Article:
Wednesday, September 15, 2021

Intuit to Acquire Mailchimp

Intuit (Hacker News):

The planned acquisition of Mailchimp for approximately $12 billion in cash and stock advances Intuit’s mission of powering prosperity around the world, and its strategy to become an AI-driven expert platform. With the acquisition of Mailchimp, Intuit will accelerate two of its previously-shared strategic Big Bets: to become the center of small business growth; and to disrupt the small business mid-market.


Founded in Atlanta, GA in 2001, Mailchimp began by offering email marketing solutions, and evolved into a global leader in customer engagement and marketing automation fueled by a powerful, cutting-edge AI-driven technology stack.


Update (2021-09-17): Ben Bergman (via Hacker News):

When employees were recruited to work at Mailchimp there was a common refrain from hiring managers: No, you are not going to get equity, but you will get to be part of a scrappy company that fights for the little guy and we will never be acquired or go public.

The founders told anyone who would listen they would own Mailchimp until they died and bragged about turning down multiple offers.


Employees reacted with shock and anger over text, Slack, and Twitter to the deal. They described feelings of betrayal and a cash windfall that seemed to only benefit those at the very top of the 20-year-old company.

Update (2021-11-12): Ben Bergman:

Big update to my Mailchimp story:

Employees got no equity but were promised transaction bonuses.

Employees finally found out the amount today and were "devastated" by how paltry they were — in the tens of thousands of dollars for longtime workers.

Gergely Orosz:

How to mess up an acquisition: do what Intuit is doing with Mailchimp and their longtime employees.

Given how it’s M&A 101 that you do not cut anyone’s pay if you want to retain them, and given that Intuit has competent people, this points to this:

Intuit never wanted to keep many of Mailchimp’s employees. They wanted the customers and the cashflow Mailchimp brings.

6 Comments RSS · Twitter

This thread from Jason Scott is enlightening about this:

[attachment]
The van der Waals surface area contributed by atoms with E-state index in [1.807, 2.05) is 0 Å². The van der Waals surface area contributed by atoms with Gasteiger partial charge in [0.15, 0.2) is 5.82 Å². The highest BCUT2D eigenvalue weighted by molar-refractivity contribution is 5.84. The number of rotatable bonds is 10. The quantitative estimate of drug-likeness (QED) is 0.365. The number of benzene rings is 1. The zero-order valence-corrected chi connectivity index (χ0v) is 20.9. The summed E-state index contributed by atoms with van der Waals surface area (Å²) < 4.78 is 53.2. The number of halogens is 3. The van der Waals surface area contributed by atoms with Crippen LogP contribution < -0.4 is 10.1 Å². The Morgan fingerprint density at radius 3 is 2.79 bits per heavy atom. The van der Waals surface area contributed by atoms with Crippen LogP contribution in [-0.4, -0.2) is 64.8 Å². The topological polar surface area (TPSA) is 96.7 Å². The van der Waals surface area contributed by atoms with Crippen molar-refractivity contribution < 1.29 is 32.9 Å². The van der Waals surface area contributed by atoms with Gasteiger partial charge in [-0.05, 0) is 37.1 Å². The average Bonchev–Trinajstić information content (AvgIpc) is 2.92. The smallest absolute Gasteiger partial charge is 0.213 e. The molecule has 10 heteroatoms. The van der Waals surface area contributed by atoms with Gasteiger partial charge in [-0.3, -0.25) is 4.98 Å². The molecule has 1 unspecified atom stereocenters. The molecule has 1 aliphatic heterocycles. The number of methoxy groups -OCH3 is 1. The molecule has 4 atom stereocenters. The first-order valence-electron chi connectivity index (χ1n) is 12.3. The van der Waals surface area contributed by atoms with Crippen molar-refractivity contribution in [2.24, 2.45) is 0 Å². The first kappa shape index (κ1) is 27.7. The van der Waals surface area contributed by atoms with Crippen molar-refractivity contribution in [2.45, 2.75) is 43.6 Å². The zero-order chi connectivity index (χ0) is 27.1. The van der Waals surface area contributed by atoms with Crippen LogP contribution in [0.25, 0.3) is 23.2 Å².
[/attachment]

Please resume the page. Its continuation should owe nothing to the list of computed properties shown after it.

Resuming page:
Beatrix Willius

In the last years MailChimp tried to become a marketing platform instead of an email sending company. I hated what they did. Super confusing interface. Really odd stuff like a horizontal scrollbar below the header of a listbox which wouldn't even scroll properly.

I've started moving to Encharge in spring. Not as many features but the basic interface is so much better. I'm just waiting for RSS to email support in Encharge and then I can get rid of MailChimp.

Basically abandoned them several years ago when they made restrictive changes to how contact lists could be managed which destroyed the workflow I had created.

Fully deleted my account today after learning of the Intuit purchase then exporting my past campaigns.

I use, a self hosted go binary in conjunction with Amazon SES to send out my newsletters. Its cheap and reliable.

Is there any particular reason devs and other advanced folk don't simply DIY email? It's not anything like the impossible thing the FUD from these various ESPs say it is--not easy, sure, but scarcely difficult if you keep your head and know the ropes. You can always configure your MTA to route through Amazon SES or whatever if you want to ride Amazon's reputation (but note that it's not a given it will work even with big providers). Many low-cost self-hosted web apps (I just looked at Sendy) will talk to Amazon SES direct as well. What is it, specifically, you need Mailchimp to do?

@Sebby Good question. I haven’t figured out whether Mailchimp has a secret sauce that makes it worth it, or if it’s just easy to use and has good marketing. It’s so much more expensive than Amazon SES.

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